With migration, with each new audience, you have a moment to re-name yourself. There is freedom in being able to re-design my boundaries of self to suit my location, “instead of thinking about places as areas with boundaries around, they can be imagined as articulated moments in networks of social relations and understandings,” as Dorren Massey says in Mapping the Futures: Local Cultures, Global Change. I can view specific locations and spaces as places that I can re-negotiate my identity depending on the social relationships I encounter. With each new performance of this piece, I can and have changed it, re-invented it, to suit the relationship I have with the audience, with the space and with the location – “changes in audience lead to change in the performance” says theatre director Richard Schechner in his book Between Theatre & Anthropology.
By placing myself at the centre of this research, by placing myself on stage, I have had to experience and understand what parts I negotiate of my story. What parts I am willing to change and adapt for each audience, and what parts I am not. With each new performance, with each new space the decisions are highlighted and embodied, under the relentless gaze of an audience. And I always have to face the question – what parts of my story are non-negotiable?
“Like the missionaries who came to the jungle…”
When performing I can define space, I am able to claim it as my own, giving me a sense of power. I construct a space that I can belong in, so much so that I am able to disrobed. It is only when I noticed I was actually sharing space, that I become conscious of my physical being, and therefore feel self-conscious. This idea of space being somewhat imagined, creates a notion that it is fluid. Space changes when the acknowledgment of spectators happens. As a performer I imagine a personal space on stage, the audience acknowledges this space of mine through the voyeuristic nature of their gaze. But this changes when I bring them into my space by addressing them directly.
I change the space by my actions, and they change it by acknowledging me. I am curious how far I can push this, how much I can get them to engage. Can I establish a relationship that engages physically? Or maybe I won’t want to share that much of my space and sense of belonging in it!
For me it has always been about clothes and accessories, that’s the way that I have been able to create and re-create myself and my identity in different locations, this is how I have created my ‘space’. For me the fact that as a child my mother shopped at second hand shops was great. They were places of wonderment, places that I could find gems that I could work and re-work as time went on, to create new outfits from one piece of cloth; a dress that over years became a short dress, a t-shirt and then finally a vest.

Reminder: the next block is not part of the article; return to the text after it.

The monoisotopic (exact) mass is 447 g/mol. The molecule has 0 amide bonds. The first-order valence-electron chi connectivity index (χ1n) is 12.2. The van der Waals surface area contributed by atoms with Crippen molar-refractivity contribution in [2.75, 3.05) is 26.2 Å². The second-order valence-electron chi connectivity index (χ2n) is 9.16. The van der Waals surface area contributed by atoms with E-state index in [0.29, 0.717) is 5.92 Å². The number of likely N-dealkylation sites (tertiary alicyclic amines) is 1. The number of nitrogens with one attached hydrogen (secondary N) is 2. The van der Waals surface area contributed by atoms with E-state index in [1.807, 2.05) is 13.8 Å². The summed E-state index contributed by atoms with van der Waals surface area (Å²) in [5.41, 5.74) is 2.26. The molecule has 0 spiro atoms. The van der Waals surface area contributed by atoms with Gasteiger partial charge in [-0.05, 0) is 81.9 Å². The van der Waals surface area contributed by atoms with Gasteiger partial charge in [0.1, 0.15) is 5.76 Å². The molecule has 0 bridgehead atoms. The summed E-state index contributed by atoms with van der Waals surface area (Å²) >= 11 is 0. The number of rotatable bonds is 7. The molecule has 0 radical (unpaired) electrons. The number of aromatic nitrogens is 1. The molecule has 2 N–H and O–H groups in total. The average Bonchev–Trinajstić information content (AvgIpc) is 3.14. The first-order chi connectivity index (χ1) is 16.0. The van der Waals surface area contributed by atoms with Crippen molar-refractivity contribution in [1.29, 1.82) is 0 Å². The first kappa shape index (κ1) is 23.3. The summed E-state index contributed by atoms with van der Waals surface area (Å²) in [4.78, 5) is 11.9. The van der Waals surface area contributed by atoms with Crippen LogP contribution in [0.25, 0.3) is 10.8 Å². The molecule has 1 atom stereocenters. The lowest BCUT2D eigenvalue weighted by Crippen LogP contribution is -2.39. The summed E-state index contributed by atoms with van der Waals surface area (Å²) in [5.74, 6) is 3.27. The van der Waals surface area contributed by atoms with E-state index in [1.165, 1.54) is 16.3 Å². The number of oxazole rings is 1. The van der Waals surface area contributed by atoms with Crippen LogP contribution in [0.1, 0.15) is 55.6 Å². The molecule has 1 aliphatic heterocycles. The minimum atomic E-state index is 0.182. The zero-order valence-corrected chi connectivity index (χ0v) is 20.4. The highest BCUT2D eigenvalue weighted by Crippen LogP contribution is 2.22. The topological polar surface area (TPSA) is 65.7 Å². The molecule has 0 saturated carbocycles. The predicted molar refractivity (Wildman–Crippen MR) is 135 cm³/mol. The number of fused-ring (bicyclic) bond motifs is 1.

When I moved to the flat I am now in, having split up from my husband, it was really important for me to create a place that was mine, belonged to me. A real luxury and moment of realising self, was when I bought a new bookshelf and filled it entirely with my handbags and shoes! Clothing to me is, in the words of Iris Marion Young in House and Home: Feminist Variations on a Theme, “a making of identity through arranging objects in space as an extension of bodily habits and as support to embodied routines”.
Clothing is a part of the Iban culture that I have hung on to. I take my Iban costume to every country where I live.
By recognising my story as a story of migration, I am able to develop questions of why objects and embodied routines are important. By investigating my relationship with my space I have a point of reference when I begin to look at other migration stories.
“And so I donned my loincloth, like they all do, Topshop jewelry and vintage boots”
In her book, Uprooting/regrounding, Sara Ahmed talks about home, and finding or creating a place to belong, as being made and re-made, that we produce and reproduce the idea of home. It’s not a repetitive task but rather tasks that produce and create and define a sense of self and place within spaces.
As I mentioned before, the ngajat is very repetitive, the movements don’t have a meaning, in the sense the dance doesn’t tell a linear story, but rather reflects the Iban identity. And through these repetitive movements something new happens, a different move is created. The movements are very grounded, and by repeating the movements you end up feeling grounded, an idea associated with home.
It is this through the physicality of the ngajat I re-learnt the dance of my childhood. Through this learning and re-learning of the ngajat I am experiencing the different journeys and development of telling and re-telling my story, through my body as it remembers and learns.
The ngajat is repeated, the same choreography, for more than 20 years at the Sarawak Cultural Village, which is a ‘living museum’/tourist attraction. This practice helps to build an idea of ‘tradition’, one that places tradition as static. One that places [Iban] women responsible for keeping that tradition, just so.